Leave a comment:


  • sydilaxe
    replied
    Originally posted by Painting Silence View Post
    You can mostly sell software no worries just transfer the licence key. Great that I find the time to make music and argue with fanboys alike. I think this might as well be a generational argument. Nowadays we get more and more involved in the manufacturing process of gear with creators asking for our needs and preferences. Especially in music gear, for example guitar pedals, this has become quite common. It is ultimately a result of the internet and close exchange between makers and users, something I grew up with and that has led to great products. That you guys are overwhelmed with the argument presents an encrusted mindset. That we show up features that we are missing out and think about ways to improve the product is just part of the process of creating something new. Something every artist should aspire to.
    I am thoroughly confused by this post, but that is not new in this thread.

    1010 solicits improvements in the Wishlist area. New features, etc. That is EXACTLY in line with what you are stating above.
    1010 has their own product roadmap.
    1010 addresses bugs as they are discovered.

    The only argument that you seem to disagree with is that the manufacturer has chosen to keep the product closed source. Aaron and others in this thread have respectfully presented a logical reason as to why and you disagree with that. Fine. You are often expressing your opinions as if they are a universal fact. This is very black and white and things are not always like that. I think you are right that there are generational differences, but that does not mean that others are not right. So, what now?

    Leave a comment:


  • Painting Silence
    commented on 's reply
    haha cherry picks a single sentence out of a whole post of arguments to comment with "so much wrong in so few words".. youre class buddy

  • sirshannon
    replied
    > That you guys are overwhelmed with the argument presents an encrusted mindset.

    So much wrong in so few words.

    Leave a comment:


  • Painting Silence
    replied
    You can mostly sell software no worries just transfer the licence key. Great that I find the time to make music and argue with fanboys alike. I think this might as well be a generational argument. Nowadays we get more and more involved in the manufacturing process of gear with creators asking for our needs and preferences. Especially in music gear, for example guitar pedals, this has become quite common. It is ultimately a result of the internet and close exchange between makers and users, something I grew up with and that has led to great products. That you guys are overwhelmed with the argument presents an encrusted mindset. That we show up features that we are missing out and think about ways to improve the product is just part of the process of creating something new. Something every artist should aspire to.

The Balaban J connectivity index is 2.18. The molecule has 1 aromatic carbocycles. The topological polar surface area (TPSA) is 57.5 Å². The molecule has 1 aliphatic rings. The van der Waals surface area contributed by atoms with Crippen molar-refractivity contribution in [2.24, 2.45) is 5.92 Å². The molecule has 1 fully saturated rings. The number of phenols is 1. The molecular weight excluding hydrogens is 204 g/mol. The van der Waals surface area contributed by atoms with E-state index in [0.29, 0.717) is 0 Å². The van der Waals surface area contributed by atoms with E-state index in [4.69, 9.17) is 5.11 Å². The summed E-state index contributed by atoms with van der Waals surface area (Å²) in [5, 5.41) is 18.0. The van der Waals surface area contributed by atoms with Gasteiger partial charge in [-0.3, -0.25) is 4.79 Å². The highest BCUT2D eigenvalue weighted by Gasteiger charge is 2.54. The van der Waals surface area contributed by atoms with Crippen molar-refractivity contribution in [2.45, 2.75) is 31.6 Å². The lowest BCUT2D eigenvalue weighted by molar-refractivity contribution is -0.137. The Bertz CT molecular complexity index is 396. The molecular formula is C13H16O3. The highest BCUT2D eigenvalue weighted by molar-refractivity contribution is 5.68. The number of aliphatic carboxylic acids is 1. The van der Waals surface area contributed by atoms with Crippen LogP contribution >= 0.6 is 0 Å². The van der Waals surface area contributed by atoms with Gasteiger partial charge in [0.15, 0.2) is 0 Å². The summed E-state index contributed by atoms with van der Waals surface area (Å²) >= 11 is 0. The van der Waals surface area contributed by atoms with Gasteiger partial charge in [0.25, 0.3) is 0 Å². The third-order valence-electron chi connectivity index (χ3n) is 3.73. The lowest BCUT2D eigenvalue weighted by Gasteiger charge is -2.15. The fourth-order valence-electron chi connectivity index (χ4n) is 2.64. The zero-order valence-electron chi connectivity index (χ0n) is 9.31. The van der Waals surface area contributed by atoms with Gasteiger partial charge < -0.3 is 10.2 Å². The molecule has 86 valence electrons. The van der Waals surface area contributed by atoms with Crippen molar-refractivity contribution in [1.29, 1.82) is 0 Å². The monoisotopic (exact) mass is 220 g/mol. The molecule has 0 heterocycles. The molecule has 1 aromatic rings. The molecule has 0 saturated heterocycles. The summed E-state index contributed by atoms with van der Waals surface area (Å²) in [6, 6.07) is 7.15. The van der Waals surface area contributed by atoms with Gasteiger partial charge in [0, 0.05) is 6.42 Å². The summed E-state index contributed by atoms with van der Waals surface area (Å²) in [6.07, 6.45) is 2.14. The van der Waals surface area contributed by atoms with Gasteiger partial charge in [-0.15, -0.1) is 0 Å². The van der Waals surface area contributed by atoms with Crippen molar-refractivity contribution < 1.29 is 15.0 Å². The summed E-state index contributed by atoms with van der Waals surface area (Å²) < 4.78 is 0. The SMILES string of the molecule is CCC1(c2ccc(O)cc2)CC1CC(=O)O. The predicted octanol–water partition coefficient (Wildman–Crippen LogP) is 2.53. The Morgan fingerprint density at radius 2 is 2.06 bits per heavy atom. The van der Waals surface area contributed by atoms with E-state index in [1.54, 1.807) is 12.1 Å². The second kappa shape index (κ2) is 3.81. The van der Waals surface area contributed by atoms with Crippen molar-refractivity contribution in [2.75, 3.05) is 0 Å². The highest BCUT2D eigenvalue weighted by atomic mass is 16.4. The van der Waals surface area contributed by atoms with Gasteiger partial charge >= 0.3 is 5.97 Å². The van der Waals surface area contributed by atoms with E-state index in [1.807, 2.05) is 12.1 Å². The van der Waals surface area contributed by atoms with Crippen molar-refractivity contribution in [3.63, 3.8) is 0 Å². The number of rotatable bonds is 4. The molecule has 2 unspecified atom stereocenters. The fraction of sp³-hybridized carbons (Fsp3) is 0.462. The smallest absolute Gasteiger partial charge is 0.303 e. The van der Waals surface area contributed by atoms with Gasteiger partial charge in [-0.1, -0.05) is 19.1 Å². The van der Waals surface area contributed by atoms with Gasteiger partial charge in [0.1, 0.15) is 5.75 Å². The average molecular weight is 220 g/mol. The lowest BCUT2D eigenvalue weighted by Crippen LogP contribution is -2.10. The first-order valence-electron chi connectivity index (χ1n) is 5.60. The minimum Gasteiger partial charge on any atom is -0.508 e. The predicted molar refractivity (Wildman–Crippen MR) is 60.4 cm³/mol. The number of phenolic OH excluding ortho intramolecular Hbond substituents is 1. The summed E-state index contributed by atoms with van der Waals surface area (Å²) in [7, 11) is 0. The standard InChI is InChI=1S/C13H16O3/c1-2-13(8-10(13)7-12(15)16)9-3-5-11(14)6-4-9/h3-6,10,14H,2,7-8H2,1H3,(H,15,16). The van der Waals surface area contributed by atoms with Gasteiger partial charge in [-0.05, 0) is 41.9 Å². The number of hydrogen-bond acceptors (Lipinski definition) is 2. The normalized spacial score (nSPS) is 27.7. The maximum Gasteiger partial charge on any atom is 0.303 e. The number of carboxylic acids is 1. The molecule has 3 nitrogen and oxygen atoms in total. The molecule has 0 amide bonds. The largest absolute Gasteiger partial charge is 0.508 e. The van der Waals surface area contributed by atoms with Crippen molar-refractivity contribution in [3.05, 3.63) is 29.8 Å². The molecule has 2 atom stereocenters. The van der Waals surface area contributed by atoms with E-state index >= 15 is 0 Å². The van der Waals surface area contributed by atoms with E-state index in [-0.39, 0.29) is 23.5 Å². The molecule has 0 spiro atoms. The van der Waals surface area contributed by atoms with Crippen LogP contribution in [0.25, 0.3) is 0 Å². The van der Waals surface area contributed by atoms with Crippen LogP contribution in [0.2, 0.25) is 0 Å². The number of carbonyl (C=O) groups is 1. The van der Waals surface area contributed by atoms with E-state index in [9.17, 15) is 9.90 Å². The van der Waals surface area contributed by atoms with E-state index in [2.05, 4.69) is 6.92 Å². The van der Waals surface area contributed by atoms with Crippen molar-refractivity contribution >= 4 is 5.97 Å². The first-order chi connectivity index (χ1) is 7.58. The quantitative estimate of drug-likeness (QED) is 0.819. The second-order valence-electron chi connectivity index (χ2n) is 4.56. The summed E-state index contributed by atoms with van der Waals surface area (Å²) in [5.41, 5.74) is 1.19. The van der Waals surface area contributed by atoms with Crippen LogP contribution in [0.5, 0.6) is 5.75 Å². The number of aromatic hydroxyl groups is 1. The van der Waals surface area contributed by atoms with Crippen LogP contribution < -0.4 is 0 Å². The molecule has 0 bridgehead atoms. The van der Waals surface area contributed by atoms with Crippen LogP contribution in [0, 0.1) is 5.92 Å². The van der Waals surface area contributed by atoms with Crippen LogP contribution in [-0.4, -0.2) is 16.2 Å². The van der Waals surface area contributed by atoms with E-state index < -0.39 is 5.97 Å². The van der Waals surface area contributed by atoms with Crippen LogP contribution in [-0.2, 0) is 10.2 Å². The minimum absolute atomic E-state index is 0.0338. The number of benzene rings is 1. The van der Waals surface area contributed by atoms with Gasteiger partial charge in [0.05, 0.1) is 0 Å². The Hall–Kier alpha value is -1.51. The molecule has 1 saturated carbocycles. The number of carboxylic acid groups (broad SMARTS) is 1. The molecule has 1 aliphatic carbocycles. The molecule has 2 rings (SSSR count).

Leave a comment:


  • Georges
    replied
    We can discuss here for hours and hours, however, in the end we could all have invested the time into music making instead. This little box is certainly very capable in this area. Plus, if you don’t find any (more) use for it, you can always sell it and move on, unlike with software. That said, for my part, I’m grateful that we are allowed to discuss its uses in this forum and every now and then an idea may slip into production.

    Leave a comment:


  • Painting Silence
    replied
    Ambitious users of the black box expressing their love and trying to contribute to its development vs. shankiphonic being totally overwhelmed with the situation and annoyed by civil argumentation pulling out a rick & morty reference as a matter of last resort. great move buddy you showed some real stamina there

    Leave a comment:


  • shankiphonic
    replied
    I'm done here. I'm genuinely sorry there are those of you so tortured by these issues.




    Leave a comment:


  • Sequential Circuits
    commented on 's reply
    Originally posted by shankiphonic View Post
    The blackbox, with its touchscreen, can capably sequence multiple instruments simultaneously and play itself polyphonically on multiple channels.
    An iPhone is the closest thing I can think of to match a blackbox, and an iPhone costs over $1k, and you'd still need to buy software and adapters to get it on par with the blackbox.
    A 5-inch square, all-in-one instrument & music studio isn't a thing.
    What else is there at this size, and this price-point that can do what the blackbox does?
    Off the top of my head, Akai MPC One. Granted it takes up about twice the real estate and was a hundred bucks more before COVID (it now seems to have gone up for the time being another 100 at least in my region), but overall the One does a heck of a lot more and is much easier to use for sequencing. It could be argued that the BB takes up more room if you're including 16 pads to run with those multiple channels and cost around the same. Though with some additions and tweaks, the BB could give the competition a real run for their money when it comes to streamlined workflow.
    Last edited by Sequential Circuits; 08-05-2021, 10:13 PM.